Unsure of what time it was, but assuming it to be about 5am, I awoke with the sunrise. The change in lighting offered a much better chance to take pictures of my campsite and I played with the camera a bit.

The plan was this: complete Smokey Mountain Road into Escalante and take normal roads into central Utah to run trails there. Quite the opposite of the beginning of the trail, the rest of the way was very green and sandy. There were some fantastic campsites along washes, protected by high walls and complete with big fire rings and nearby wood. With the exception of a brief rough stretch, the driving was fast and easy.

Escalante was a very cool town. The main road had a few interesting local shops and eateries, including cafes for hikers. Many of the ranches had extremely nice homes as well. I plugged Hanksville (the next town) into Delorme Topo and started down a scenic paved road. To my surprise and delight, the route Delorme had me taking was not paved at all… and in fact was a bunch of remote forest service roads that took me through the mountains and up to 10,000 feet. I snatched a screenshot when I broke through to 5 digits elevation.

Beside the road there was a lake which reminded me very much of the one that homedad showed me near Crown King.

Periodically there were areas of water, some with herds of sheep or cattle around.

It started to rain a little which was OK as it didn’t seem like it would lead to anything particularly dangerous. The road was smooth, flat, and endless…

All of the sudden I ran into a ton of sheep…

…and shortly thereafter into their shepherd. As I crested a hill, there was a man on a horse with three dogs. I got out and introduced myself to him and learned he was from Peru and had a name I’d never heard before and can’t remotely remember. He was on top of the hill using its panorama to track his sheep. Wise move, as you could see likely miles in every direction.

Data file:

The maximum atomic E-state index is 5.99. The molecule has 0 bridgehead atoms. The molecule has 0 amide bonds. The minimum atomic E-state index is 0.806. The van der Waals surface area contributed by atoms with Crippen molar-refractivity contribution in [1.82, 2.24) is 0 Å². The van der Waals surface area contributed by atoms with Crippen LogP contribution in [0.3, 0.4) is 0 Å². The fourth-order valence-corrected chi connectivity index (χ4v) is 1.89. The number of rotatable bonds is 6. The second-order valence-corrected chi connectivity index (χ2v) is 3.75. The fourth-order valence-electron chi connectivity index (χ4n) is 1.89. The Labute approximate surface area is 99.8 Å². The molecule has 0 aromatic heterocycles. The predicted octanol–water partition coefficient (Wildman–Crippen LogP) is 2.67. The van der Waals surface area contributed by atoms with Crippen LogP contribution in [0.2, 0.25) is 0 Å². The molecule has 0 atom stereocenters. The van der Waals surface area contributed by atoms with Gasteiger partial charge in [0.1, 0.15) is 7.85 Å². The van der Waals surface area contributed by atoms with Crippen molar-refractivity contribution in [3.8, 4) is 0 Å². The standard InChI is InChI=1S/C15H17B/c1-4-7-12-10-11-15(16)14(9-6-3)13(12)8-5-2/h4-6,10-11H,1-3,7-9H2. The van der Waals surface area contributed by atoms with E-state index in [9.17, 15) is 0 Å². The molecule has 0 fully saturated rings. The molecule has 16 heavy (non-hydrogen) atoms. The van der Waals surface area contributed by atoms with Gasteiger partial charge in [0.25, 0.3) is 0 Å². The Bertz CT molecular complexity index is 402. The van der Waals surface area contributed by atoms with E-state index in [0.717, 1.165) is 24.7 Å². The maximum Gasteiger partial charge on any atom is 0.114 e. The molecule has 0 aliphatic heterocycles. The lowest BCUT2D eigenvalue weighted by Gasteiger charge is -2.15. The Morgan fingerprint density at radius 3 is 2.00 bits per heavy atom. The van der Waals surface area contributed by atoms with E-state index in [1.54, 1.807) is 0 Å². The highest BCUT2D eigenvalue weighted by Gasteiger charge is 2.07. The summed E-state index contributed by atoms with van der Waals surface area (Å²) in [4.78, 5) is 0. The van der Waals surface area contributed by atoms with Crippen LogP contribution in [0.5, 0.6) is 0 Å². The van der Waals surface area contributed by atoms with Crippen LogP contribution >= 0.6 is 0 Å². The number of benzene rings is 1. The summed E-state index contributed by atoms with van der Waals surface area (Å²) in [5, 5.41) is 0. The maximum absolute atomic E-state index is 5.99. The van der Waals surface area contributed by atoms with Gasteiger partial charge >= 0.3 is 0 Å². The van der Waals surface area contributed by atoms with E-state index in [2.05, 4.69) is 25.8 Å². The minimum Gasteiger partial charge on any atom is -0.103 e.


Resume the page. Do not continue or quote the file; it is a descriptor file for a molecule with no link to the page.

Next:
At that elevation it was only about 55F and in our conversation, the shepherd showed me a spot where there still was snow on the ground. Not something I’d expected visiting Utah in June! It seems like every place in the West has a ‘Chimney Rock,’ so it was inevitable before I stumbled upon one. Though this was larger, better looking, and more shaped like a chimney, the Chimney Rock in Tucson is still the best.

The last bit before Hanksville was paved but spectacular. There were countless signs for scenic-this and lookout-that. One was particularly worthwhile, a canyon rim called Goosenecks Point. It featured a ledge you could walk out onto with a fence… again about to poop myself, I walked out. It wasn’t so bad (fence helps, duh), and the views were completely stupid! I’d call this spot more dramatic than the portion of the Grand Canyon I’d visited the day before (though I did a lousy job getting a good pic of this).

Ach! Don’t fall!! Those green things are not small bushes…\

Just up the road there were some petroglyphs. Something about a bunch of guys wearing kilts chasing after sheep.

In Hanksville I stopped at a gas station that was a cave. The store was carved into a huge rock face, with rock hallways and everything inside. Whether or not it was ‘real’ or some elaborate ruse I could not figure out. In either case, very cool. North of Hanksville I set out on the trail. The plan was to do the Reds Canyon Trail, which is only accessible by other trails. To get there I would take Temple Mountain Trail including the Temple Wash and Mining Camp Trail optional segment. The first segment of the mining camp offshoot was a very narrow box canyon. The walls were overwhelming and the feeling you had inside the canyon was unique.

The plan turned out to be an excellent one as the mining camp area had structures, old cars, and very interesting mining ruins. A super-easy place to camp was nice, too. A pretty shifty looking building. Nyuk, nyuk.

I don’t know what this is, but it’s seen better days…

This structure was pictured in the Backcountry Adventures: Utah book. It’s always fun to see book-worthy sites for real.

Another car still even had the engine in it! That would have lasted about ten minutes in the places I’m used to in AZ…

There was a gigantic mine I could easily have walked into if not for the huge gate.

Perhaps it was for the best, though. The sign read “Radioactive Area – Radon Gas Area.” Party poopers.

This other mine must have been uber-dangerous! They skipped the gate and went straight for the cement wall of doom.

Spot the FJ, win a cookie!